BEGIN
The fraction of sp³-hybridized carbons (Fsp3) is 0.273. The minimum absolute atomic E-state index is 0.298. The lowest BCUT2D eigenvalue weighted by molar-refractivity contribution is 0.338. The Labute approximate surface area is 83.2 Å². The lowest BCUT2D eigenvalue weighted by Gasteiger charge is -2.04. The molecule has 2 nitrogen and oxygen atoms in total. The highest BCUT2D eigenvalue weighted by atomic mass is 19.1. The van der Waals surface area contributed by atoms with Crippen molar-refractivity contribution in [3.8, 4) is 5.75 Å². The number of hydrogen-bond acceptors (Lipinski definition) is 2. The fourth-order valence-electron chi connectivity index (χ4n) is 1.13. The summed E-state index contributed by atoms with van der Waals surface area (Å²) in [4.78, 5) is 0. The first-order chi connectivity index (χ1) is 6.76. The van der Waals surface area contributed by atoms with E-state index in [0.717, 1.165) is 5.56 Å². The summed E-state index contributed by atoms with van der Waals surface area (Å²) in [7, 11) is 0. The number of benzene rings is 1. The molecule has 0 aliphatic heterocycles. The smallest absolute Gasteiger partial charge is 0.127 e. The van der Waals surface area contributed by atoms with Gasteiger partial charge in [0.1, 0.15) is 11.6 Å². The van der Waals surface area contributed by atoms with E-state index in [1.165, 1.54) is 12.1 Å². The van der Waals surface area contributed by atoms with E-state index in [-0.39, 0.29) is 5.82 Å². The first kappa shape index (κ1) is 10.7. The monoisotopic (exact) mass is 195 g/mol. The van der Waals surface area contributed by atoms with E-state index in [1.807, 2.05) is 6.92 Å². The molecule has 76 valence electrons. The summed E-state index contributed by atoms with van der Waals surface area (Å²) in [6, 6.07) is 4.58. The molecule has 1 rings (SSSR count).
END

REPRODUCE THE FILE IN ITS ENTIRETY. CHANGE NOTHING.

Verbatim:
The fraction of sp³-hybridized carbons (Fsp3) is 0.273. The minimum absolute atomic E-state index is 0.298. The lowest BCUT2D eigenvalue weighted by molar-refractivity contribution is 0.338. The Labute approximate surface area is 83.2 Å². The lowest BCUT2D eigenvalue weighted by Gasteiger charge is -2.04. The molecule has 2 nitrogen and oxygen atoms in total. The highest BCUT2D eigenvalue weighted by atomic mass is 19.1. The van der Waals surface area contributed by atoms with Crippen molar-refractivity contribution in [3.8, 4) is 5.75 Å². The number of hydrogen-bond acceptors (Lipinski definition) is 2. The fourth-order valence-electron chi connectivity index (χ4n) is 1.13. The summed E-state index contributed by atoms with van der Waals surface area (Å²) in [4.78, 5) is 0. The first-order chi connectivity index (χ1) is 6.76. The van der Waals surface area contributed by atoms with E-state index in [0.717, 1.165) is 5.56 Å². The summed E-state index contributed by atoms with van der Waals surface area (Å²) in [7, 11) is 0. The number of benzene rings is 1. The molecule has 0 aliphatic heterocycles. The smallest absolute Gasteiger partial charge is 0.127 e. The van der Waals surface area contributed by atoms with Gasteiger partial charge in [0.1, 0.15) is 11.6 Å². The van der Waals surface area contributed by atoms with E-state index in [1.165, 1.54) is 12.1 Å². The van der Waals surface area contributed by atoms with E-state index in [-0.39, 0.29) is 5.82 Å². The first kappa shape index (κ1) is 10.7. The monoisotopic (exact) mass is 195 g/mol. The van der Waals surface area contributed by atoms with E-state index in [1.807, 2.05) is 6.92 Å². The molecule has 76 valence electrons. The summed E-state index contributed by atoms with van der Waals surface area (Å²) in [6, 6.07) is 4.58. The molecule has 1 rings (SSSR count).